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(Updated 5:20 p.m.) A judicial marshal working in the Torrington courthouse has tested positive for COVID-19, according to state and union officials.

The marsal who was working in the control room in the basement of the courthouse at 50 Field St., Torrington, has not been to work since Friday, Judicial Branch officials said. His work area had no public access, the branch officials said.

He learned he tested positive for the disease which can cause fever, cough and difficulty breathing Tuesday, officials said.

“The employees with whom he was within six feet and spent more than 15 minutes have been instructed to contact their medical provider and to self-monitor at home for 14 days, consistent with the Department of Public Health and the Centers for Disease Control and Prevention,” said Rhonda Hebert, spokeswoman for the Judicial Branch.

Sen. Gary Winfield, D-New Haven, the co-chair of the Judiciary Committee which has some oversight over the Judicial Branch was not told of the positive test, he said Tuesday afternoon.

State officials have been working to stop the spread of the disease which has killed 12 in Connecticut and thousands world wide. The number of people in the state who have tested positive for the disease was at 615 as of Tuesday afternoon, according to Gov. Ned Lamont.

It was unknown Tuesday morning when the marshal tested positive and when the last time that person was working in the courthouse or what possible exposure other offices within the courthouse, the public and prisoners had with the marshal, said Joe Gaetano, President of the IBPO Local 731 which represents the state’s judicial marshals.

Court officials believed the exposure to others was “minimal” and that the marshal came in contact with “less than 10 people,” Gaetano said Tuesday morning.

At that point Gaetano had no idea on what steps would be taken to clean the courthouse or deal with staff and the public who may have been exposed.

Hebert said in an email Tuesday afternoon that the Judicial Branch “takes the safety of its employees and members of the public seriously.” The area where the marshal worked has been cleaned and disinfected and all Judicial Branch locations throughout the state were being “cleaned nightly.”

Disinfecting was also occurring throughout the day, including “high touchpoint” areas, Hebert said.

No official announcement was made as Judicial Branch officials said Tuesday that marshals will not be required to take the temperature of those who are transported for arraignments at courthouses as previously stated on Monday.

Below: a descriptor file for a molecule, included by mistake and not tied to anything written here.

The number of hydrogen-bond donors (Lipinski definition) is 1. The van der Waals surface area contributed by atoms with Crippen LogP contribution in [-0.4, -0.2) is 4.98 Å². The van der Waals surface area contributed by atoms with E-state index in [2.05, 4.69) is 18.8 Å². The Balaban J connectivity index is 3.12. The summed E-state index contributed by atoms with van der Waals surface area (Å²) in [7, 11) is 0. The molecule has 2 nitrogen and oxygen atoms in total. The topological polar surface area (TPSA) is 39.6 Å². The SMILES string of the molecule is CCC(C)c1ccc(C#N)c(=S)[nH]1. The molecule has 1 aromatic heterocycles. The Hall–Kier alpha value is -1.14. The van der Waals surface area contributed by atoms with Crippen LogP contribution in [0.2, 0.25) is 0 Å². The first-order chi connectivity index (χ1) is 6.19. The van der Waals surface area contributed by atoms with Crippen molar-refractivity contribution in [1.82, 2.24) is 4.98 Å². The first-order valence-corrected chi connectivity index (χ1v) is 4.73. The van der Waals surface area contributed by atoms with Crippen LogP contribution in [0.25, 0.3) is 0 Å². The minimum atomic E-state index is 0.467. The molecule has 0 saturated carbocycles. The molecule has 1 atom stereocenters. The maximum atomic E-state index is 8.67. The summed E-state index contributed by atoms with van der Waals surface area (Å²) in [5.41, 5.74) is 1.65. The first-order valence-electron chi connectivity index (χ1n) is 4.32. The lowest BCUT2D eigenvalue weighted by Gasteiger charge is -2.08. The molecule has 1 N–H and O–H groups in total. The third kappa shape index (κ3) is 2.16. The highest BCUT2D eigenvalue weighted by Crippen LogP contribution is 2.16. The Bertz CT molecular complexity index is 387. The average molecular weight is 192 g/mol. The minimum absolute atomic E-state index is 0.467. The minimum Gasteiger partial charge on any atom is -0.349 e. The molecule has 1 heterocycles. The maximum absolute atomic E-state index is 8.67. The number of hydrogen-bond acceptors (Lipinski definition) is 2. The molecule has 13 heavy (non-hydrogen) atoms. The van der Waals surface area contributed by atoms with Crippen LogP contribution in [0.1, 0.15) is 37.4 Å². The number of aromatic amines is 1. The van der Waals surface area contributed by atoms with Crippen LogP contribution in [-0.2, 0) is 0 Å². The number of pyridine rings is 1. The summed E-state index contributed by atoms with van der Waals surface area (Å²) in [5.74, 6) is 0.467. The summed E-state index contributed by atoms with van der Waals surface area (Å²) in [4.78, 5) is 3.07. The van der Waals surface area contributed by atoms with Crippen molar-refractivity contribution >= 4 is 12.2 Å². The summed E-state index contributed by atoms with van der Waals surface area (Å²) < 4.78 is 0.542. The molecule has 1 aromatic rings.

Gaetano received a flurry of reports Monday that marshals were now being asked to take temperatures to determine if prisoners could possibly be infected with the virus which has sickened more than 300,000 people worldwide including 415 state residents.

The marshals were not given any policy guidelines or protective equipment when they were told they would be required to take temperatures, Gaetano said.

According to Hebert, as of Tuesday, the marshals will not be required to take temperatures but marshals assigned to prisoner transport will be screened at roll call for “abnormal temperatures.”

Prisoners who exhibit “any symptoms of COVID-19” and have a fever will be screened by medical personnel prior to “transport to a correctional facility” and if there is any question about a prisoner’s health, the receiving facility will be contacted before the person is transported, Judicial Branch officials said.

Gaetano was told that the branch was considering the measures but was not formally notified of the new policies, he said.

Judicial Branch officials had not announced that a marshal has tested positive for COVID-19, the disease caused by the novel coronavirus when the email explaining that the plan to require marshals to take inmate temperatures had been shelved.

Gaetano had been pushing for more personal protective equipment including masks for marshals, but had been told that guidelines for the Centers for Disease Control and Prevention didn’t recommend them for those who were not sick.

“My idea is let’s be a little pro-active,” Gaetano said. “The recommendations are changing daily, we need to know what people are supposed to do.”

Prisoners are transported to courthouses and prisons throughout the state by marshals in a centralized unit in New Haven, Gaetano said. It is possible that the transport teams could interact with prisoners who are showing symptoms of the disease which include fever, cough and difficulty breathing, he said.

“My thought is at this point that we should err on the side of caution,” he said. “Maybe a mask is enough for someone to have piece of mind.”